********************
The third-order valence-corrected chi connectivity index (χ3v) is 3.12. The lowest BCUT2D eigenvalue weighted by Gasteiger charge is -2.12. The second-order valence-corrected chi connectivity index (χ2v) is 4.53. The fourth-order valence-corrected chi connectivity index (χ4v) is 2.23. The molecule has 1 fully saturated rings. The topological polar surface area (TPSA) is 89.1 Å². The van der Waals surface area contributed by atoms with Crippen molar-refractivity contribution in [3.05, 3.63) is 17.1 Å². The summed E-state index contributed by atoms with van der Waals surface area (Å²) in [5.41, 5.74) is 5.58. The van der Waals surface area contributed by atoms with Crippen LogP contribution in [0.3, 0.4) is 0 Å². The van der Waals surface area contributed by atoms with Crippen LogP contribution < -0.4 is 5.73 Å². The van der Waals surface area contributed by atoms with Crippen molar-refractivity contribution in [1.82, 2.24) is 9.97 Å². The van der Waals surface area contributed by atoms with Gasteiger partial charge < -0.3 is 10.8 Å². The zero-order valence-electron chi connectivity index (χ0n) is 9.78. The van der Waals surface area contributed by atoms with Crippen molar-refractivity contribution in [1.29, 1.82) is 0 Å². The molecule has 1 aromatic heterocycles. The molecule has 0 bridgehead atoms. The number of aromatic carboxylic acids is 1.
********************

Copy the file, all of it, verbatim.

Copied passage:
The third-order valence-corrected chi connectivity index (χ3v) is 3.12. The lowest BCUT2D eigenvalue weighted by Gasteiger charge is -2.12. The second-order valence-corrected chi connectivity index (χ2v) is 4.53. The fourth-order valence-corrected chi connectivity index (χ4v) is 2.23. The molecule has 1 fully saturated rings. The topological polar surface area (TPSA) is 89.1 Å². The van der Waals surface area contributed by atoms with Crippen molar-refractivity contribution in [3.05, 3.63) is 17.1 Å². The summed E-state index contributed by atoms with van der Waals surface area (Å²) in [5.41, 5.74) is 5.58. The van der Waals surface area contributed by atoms with Crippen LogP contribution in [0.3, 0.4) is 0 Å². The van der Waals surface area contributed by atoms with Crippen LogP contribution < -0.4 is 5.73 Å². The van der Waals surface area contributed by atoms with Crippen molar-refractivity contribution in [1.82, 2.24) is 9.97 Å². The van der Waals surface area contributed by atoms with Gasteiger partial charge < -0.3 is 10.8 Å². The zero-order valence-electron chi connectivity index (χ0n) is 9.78. The van der Waals surface area contributed by atoms with Crippen molar-refractivity contribution in [1.29, 1.82) is 0 Å². The molecule has 1 aromatic heterocycles. The molecule has 0 bridgehead atoms. The number of aromatic carboxylic acids is 1.